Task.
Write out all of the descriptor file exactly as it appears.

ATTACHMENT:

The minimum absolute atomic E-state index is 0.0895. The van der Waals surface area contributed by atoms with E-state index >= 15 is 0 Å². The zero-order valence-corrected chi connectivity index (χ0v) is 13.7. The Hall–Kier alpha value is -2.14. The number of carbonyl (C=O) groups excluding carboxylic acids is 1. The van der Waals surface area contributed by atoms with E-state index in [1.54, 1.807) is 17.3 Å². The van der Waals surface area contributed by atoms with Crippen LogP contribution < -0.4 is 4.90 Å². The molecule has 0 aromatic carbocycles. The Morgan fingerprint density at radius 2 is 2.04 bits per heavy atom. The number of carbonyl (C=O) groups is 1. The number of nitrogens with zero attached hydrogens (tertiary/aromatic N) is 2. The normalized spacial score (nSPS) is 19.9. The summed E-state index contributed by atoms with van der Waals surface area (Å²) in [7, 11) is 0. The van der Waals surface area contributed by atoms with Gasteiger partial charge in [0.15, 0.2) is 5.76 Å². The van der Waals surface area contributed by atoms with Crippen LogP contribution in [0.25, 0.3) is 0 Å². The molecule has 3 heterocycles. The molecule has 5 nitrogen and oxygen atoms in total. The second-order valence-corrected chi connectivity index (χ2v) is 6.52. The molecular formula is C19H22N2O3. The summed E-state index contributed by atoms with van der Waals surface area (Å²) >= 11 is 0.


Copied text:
The minimum absolute atomic E-state index is 0.0895. The van der Waals surface area contributed by atoms with E-state index >= 15 is 0 Å². The zero-order valence-corrected chi connectivity index (χ0v) is 13.7. The Hall–Kier alpha value is -2.14. The number of carbonyl (C=O) groups excluding carboxylic acids is 1. The van der Waals surface area contributed by atoms with E-state index in [1.54, 1.807) is 17.3 Å². The van der Waals surface area contributed by atoms with Crippen LogP contribution < -0.4 is 4.90 Å². The molecule has 0 aromatic carbocycles. The Morgan fingerprint density at radius 2 is 2.04 bits per heavy atom. The number of carbonyl (C=O) groups is 1. The number of nitrogens with zero attached hydrogens (tertiary/aromatic N) is 2. The normalized spacial score (nSPS) is 19.9. The summed E-state index contributed by atoms with van der Waals surface area (Å²) in [7, 11) is 0. The van der Waals surface area contributed by atoms with Gasteiger partial charge in [0.15, 0.2) is 5.76 Å². The van der Waals surface area contributed by atoms with Crippen LogP contribution in [0.25, 0.3) is 0 Å². The molecule has 3 heterocycles. The molecule has 5 nitrogen and oxygen atoms in total. The second-order valence-corrected chi connectivity index (χ2v) is 6.52. The molecular formula is C19H22N2O3. The summed E-state index contributed by atoms with van der Waals surface area (Å²) >= 11 is 0.